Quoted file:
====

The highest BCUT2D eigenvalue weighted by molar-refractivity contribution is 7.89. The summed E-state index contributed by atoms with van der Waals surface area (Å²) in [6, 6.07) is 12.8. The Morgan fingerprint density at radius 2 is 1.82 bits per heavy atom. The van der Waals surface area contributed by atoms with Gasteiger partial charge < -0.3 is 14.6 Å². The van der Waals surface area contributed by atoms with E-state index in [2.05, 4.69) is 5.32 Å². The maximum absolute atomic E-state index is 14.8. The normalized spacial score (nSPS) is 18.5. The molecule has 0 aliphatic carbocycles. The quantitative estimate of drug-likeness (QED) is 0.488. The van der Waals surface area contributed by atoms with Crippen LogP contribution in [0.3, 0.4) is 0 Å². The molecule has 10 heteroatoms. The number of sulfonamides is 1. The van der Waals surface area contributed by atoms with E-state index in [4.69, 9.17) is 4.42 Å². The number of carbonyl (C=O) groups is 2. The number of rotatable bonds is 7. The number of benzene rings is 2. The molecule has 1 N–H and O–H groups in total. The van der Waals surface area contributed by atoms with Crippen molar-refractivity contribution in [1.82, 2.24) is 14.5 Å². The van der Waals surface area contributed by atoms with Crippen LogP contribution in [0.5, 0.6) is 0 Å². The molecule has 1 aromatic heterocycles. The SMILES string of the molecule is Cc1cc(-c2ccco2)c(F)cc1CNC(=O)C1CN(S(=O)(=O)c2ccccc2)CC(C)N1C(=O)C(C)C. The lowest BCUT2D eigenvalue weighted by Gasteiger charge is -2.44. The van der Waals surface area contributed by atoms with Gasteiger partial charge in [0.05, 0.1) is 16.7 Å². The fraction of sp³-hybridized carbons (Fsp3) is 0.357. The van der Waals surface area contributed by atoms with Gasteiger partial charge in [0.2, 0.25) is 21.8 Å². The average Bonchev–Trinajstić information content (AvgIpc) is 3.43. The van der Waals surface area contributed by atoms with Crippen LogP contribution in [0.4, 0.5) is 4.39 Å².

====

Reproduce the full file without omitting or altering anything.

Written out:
The highest BCUT2D eigenvalue weighted by molar-refractivity contribution is 7.89. The summed E-state index contributed by atoms with van der Waals surface area (Å²) in [6, 6.07) is 12.8. The Morgan fingerprint density at radius 2 is 1.82 bits per heavy atom. The van der Waals surface area contributed by atoms with Gasteiger partial charge < -0.3 is 14.6 Å². The van der Waals surface area contributed by atoms with E-state index in [2.05, 4.69) is 5.32 Å². The maximum absolute atomic E-state index is 14.8. The normalized spacial score (nSPS) is 18.5. The molecule has 0 aliphatic carbocycles. The quantitative estimate of drug-likeness (QED) is 0.488. The van der Waals surface area contributed by atoms with Crippen LogP contribution in [0.3, 0.4) is 0 Å². The molecule has 10 heteroatoms. The number of sulfonamides is 1. The van der Waals surface area contributed by atoms with E-state index in [4.69, 9.17) is 4.42 Å². The number of carbonyl (C=O) groups is 2. The number of rotatable bonds is 7. The number of benzene rings is 2. The molecule has 1 N–H and O–H groups in total. The van der Waals surface area contributed by atoms with Crippen molar-refractivity contribution in [1.82, 2.24) is 14.5 Å². The van der Waals surface area contributed by atoms with Crippen LogP contribution in [0.5, 0.6) is 0 Å². The molecule has 1 aromatic heterocycles. The SMILES string of the molecule is Cc1cc(-c2ccco2)c(F)cc1CNC(=O)C1CN(S(=O)(=O)c2ccccc2)CC(C)N1C(=O)C(C)C. The lowest BCUT2D eigenvalue weighted by Gasteiger charge is -2.44. The van der Waals surface area contributed by atoms with Gasteiger partial charge in [0.05, 0.1) is 16.7 Å². The fraction of sp³-hybridized carbons (Fsp3) is 0.357. The van der Waals surface area contributed by atoms with Gasteiger partial charge in [0.2, 0.25) is 21.8 Å². The average Bonchev–Trinajstić information content (AvgIpc) is 3.43. The van der Waals surface area contributed by atoms with Crippen LogP contribution in [0.4, 0.5) is 4.39 Å².